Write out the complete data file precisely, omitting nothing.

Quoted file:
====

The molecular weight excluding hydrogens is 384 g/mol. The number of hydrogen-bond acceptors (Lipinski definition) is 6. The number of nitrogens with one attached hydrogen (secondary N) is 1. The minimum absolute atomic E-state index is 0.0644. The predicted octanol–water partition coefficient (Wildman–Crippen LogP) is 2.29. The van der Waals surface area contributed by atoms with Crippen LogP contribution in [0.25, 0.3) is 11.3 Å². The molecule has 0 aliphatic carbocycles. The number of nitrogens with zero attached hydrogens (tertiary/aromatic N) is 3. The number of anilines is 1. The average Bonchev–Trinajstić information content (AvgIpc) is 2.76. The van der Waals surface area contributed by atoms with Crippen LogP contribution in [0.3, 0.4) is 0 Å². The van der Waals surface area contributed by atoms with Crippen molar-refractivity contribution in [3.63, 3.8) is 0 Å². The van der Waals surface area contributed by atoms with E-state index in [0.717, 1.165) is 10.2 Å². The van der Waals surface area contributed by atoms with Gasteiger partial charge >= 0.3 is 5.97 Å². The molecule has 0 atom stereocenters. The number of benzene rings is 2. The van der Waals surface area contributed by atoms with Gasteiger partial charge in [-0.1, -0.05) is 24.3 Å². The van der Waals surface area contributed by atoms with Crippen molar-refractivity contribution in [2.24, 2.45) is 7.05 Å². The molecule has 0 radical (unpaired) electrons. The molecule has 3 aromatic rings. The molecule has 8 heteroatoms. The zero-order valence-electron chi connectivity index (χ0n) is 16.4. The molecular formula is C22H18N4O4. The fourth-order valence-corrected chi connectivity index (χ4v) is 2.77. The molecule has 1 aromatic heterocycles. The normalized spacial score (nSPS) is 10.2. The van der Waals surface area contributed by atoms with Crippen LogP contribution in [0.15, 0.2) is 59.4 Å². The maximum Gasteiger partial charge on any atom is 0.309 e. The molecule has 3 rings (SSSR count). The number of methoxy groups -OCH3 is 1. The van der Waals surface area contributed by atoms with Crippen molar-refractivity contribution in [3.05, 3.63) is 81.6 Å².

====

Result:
The molecular weight excluding hydrogens is 384 g/mol. The number of hydrogen-bond acceptors (Lipinski definition) is 6. The number of nitrogens with one attached hydrogen (secondary N) is 1. The minimum absolute atomic E-state index is 0.0644. The predicted octanol–water partition coefficient (Wildman–Crippen LogP) is 2.29. The van der Waals surface area contributed by atoms with Crippen LogP contribution in [0.25, 0.3) is 11.3 Å². The molecule has 0 aliphatic carbocycles. The number of nitrogens with zero attached hydrogens (tertiary/aromatic N) is 3. The number of anilines is 1. The average Bonchev–Trinajstić information content (AvgIpc) is 2.76. The van der Waals surface area contributed by atoms with Crippen LogP contribution in [0.3, 0.4) is 0 Å². The van der Waals surface area contributed by atoms with Crippen molar-refractivity contribution in [3.63, 3.8) is 0 Å². The van der Waals surface area contributed by atoms with E-state index in [0.717, 1.165) is 10.2 Å². The van der Waals surface area contributed by atoms with Gasteiger partial charge >= 0.3 is 5.97 Å². The molecule has 0 atom stereocenters. The number of benzene rings is 2. The van der Waals surface area contributed by atoms with Gasteiger partial charge in [-0.1, -0.05) is 24.3 Å². The van der Waals surface area contributed by atoms with Crippen molar-refractivity contribution in [2.24, 2.45) is 7.05 Å². The molecule has 0 radical (unpaired) electrons. The molecule has 3 aromatic rings. The molecule has 8 heteroatoms. The zero-order valence-electron chi connectivity index (χ0n) is 16.4. The molecular formula is C22H18N4O4. The fourth-order valence-corrected chi connectivity index (χ4v) is 2.77. The molecule has 1 aromatic heterocycles. The normalized spacial score (nSPS) is 10.2. The van der Waals surface area contributed by atoms with Crippen LogP contribution in [0.15, 0.2) is 59.4 Å². The maximum Gasteiger partial charge on any atom is 0.309 e. The molecule has 3 rings (SSSR count). The number of methoxy groups -OCH3 is 1. The van der Waals surface area contributed by atoms with Crippen molar-refractivity contribution in [3.05, 3.63) is 81.6 Å².